19 February 2012

English Pudding

Most Saturday mornings at my house begin with a hot bowl of English pudding for breakfast. My mom used to make this for me and my brothers and we always loved mixing in our favorite ingredients. My childhood favorite was frozen raspberries; they begin thawing immediately in the hot pudding and leave streaks of color as you stir them.  I'm also a big fan of banana slices.
It takes ten to fifteen minutes to make, and you'll feel mighty fancy starting off your day by tempering something.  Let's get started!
Ingredients (2 servings)
  • 1 C. milk
  • 1/4 C. granulated sugar
  • 3 T. flour
  • pinch of salt
  • 1 egg
  • 1 T. butter
  • 1 tsp. vanilla extract
  • Fresh or frozen fruit 
First, put the milk in a microwaveable bowl and heat for about 5 minutes. In the meantime, mix the eggs, flour, sugar, and salt together in a small bowl with a wire wisk.
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Now for the tempering!  The goal is to combine the egg mixture and hot milk without making scrambled eggs. Begin by pouring a little of the hot milk into the egg mixture while simultaneously stirring.  Add a little more milk--I probably end up adding 1/2 cup of hot milk to the egg mixture in total.
Now that the egg mixture has been "warmed up" a little, you can go ahead and incorporate it into the big milk bowl.  Just make sure you are stirring the milk as you pour the egg mixture in. 
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Put the big bowl back in the microwave and cook in 30 second intervals, stirring the pudding in between intervals. Make sure to scrape the sides of the bowl since that is usually where it starts to thicken first.
Once the pudding is thickened, add the butter and vanilla extract and stir well.
Divide among bowls and serve with your toppings! Easy peasy!

4 comments:

  1. So neat, I'm excited to try this. Might be a good change from our usual hot cereal and smoothie.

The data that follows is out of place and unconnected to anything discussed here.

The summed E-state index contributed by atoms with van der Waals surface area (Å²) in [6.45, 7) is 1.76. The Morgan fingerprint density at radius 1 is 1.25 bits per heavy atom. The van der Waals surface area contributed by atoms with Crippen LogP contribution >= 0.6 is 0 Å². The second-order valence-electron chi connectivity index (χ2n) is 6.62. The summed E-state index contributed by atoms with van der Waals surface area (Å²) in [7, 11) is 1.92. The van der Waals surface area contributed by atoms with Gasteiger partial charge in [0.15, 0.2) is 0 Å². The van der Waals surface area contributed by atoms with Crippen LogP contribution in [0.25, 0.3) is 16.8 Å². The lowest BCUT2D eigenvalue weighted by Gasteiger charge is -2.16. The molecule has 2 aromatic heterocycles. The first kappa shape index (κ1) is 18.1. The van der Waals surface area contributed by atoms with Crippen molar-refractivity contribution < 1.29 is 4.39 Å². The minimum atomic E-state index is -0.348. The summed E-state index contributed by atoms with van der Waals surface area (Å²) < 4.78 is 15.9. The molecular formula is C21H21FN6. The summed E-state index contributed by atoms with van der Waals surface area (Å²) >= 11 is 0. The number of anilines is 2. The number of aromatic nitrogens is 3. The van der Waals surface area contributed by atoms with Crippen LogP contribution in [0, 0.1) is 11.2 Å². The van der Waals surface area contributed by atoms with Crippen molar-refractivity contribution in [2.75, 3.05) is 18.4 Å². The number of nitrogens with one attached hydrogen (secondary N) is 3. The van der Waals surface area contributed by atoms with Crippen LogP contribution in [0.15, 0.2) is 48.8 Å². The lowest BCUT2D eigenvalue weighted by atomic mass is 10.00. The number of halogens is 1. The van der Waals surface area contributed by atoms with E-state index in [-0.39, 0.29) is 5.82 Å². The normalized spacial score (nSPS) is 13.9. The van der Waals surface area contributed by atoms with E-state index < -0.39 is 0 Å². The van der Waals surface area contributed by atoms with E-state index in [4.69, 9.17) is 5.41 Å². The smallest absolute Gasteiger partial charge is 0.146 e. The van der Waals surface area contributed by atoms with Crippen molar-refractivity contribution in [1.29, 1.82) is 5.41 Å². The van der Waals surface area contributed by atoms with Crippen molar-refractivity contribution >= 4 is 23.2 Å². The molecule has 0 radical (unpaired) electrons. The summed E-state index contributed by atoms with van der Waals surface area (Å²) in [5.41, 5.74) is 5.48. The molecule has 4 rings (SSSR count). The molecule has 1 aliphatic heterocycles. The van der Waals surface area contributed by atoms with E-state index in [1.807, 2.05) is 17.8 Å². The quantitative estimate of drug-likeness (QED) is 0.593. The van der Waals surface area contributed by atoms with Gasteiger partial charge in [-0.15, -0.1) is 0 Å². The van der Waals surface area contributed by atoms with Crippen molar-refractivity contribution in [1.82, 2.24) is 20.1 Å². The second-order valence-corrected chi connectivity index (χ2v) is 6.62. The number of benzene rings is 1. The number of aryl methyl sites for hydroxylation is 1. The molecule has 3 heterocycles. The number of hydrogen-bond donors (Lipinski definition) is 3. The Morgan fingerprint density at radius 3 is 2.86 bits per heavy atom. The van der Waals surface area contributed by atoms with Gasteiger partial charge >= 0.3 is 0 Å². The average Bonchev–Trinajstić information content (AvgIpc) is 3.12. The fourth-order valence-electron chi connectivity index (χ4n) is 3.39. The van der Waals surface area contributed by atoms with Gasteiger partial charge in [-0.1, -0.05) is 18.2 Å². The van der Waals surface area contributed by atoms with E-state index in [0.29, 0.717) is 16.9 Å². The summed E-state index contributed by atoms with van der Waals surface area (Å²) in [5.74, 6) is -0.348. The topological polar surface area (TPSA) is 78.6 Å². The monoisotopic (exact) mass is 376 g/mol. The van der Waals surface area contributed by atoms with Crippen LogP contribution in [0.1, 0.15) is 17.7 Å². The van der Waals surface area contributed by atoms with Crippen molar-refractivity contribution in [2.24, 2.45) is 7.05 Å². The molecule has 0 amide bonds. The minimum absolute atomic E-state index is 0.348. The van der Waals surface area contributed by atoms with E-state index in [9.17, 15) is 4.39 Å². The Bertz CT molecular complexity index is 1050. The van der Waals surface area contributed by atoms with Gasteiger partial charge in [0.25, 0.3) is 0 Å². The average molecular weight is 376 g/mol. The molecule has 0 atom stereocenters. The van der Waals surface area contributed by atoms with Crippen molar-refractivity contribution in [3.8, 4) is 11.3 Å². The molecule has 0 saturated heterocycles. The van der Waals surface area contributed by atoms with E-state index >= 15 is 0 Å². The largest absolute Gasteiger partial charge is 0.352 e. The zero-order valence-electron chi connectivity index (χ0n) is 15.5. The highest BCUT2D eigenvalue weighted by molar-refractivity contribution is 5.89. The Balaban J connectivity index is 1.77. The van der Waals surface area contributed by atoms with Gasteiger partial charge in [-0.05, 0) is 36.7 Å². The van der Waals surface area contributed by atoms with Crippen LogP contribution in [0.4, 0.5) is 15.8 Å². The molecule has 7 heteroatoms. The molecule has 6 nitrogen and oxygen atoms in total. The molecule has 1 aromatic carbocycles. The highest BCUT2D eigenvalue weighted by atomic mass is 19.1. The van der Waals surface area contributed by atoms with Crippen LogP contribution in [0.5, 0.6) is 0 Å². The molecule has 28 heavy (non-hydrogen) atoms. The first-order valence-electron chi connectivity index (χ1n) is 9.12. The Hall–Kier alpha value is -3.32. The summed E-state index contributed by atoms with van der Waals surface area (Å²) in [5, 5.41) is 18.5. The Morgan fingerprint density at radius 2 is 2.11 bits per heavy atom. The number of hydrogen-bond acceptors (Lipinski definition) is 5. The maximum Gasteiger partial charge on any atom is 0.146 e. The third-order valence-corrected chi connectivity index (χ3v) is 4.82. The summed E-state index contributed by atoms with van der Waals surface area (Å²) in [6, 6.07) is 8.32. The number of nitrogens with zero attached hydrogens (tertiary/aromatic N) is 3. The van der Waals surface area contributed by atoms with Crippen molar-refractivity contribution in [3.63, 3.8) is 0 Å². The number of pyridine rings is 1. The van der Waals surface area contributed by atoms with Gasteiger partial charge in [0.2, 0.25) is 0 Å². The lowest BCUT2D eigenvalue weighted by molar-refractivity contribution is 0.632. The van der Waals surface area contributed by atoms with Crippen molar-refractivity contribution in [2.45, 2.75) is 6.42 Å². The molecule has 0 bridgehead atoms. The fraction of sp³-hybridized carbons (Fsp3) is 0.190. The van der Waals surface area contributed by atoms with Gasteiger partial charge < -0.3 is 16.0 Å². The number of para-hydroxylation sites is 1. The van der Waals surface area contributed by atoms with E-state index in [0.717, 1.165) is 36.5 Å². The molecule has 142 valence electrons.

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  2. Yum, yum, YUM! I am puddin' this on my must do list!

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  3. This post brings back memories of my childhood! On our small WV farm, we would often on Saturday evenings have for supper what my mom and dad called "Thickened Milk." They thought it could only be made with milk straight from the barn---of which we had plenty. I remember my mom making the little dish of egg and flour and then heating the milk on the stove. Of course, no microwaves back then. Hers had no sugar or vanilla, but we ate it on a plate with a big pat of home-churned butter and lots of brown sugar. It was my favorite Saturday night supper! I am definitely going to try your more modern version!

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  4. You made me giggle when I spotted 'English Pudding'. What is this I thought? I'm English - so what could English Pudding possibly be? It's good old-fashioned custard! Not many people make it like this any more,they will either buy ready-made in a carton or make a quick version with custard powder - which is simply flavoured cornflour (I'm not sure what this is called in the US, but it is a very fine flour used for thickening sauces). I don't think an egg passed within 20 paces of either. When I was growing up, Mum would regularly make banana custard and you are simply not allowed to eat fruit pie in my house without a generous collop of custard on the top. Well done for making it the old-fashioned way - great for the kids!

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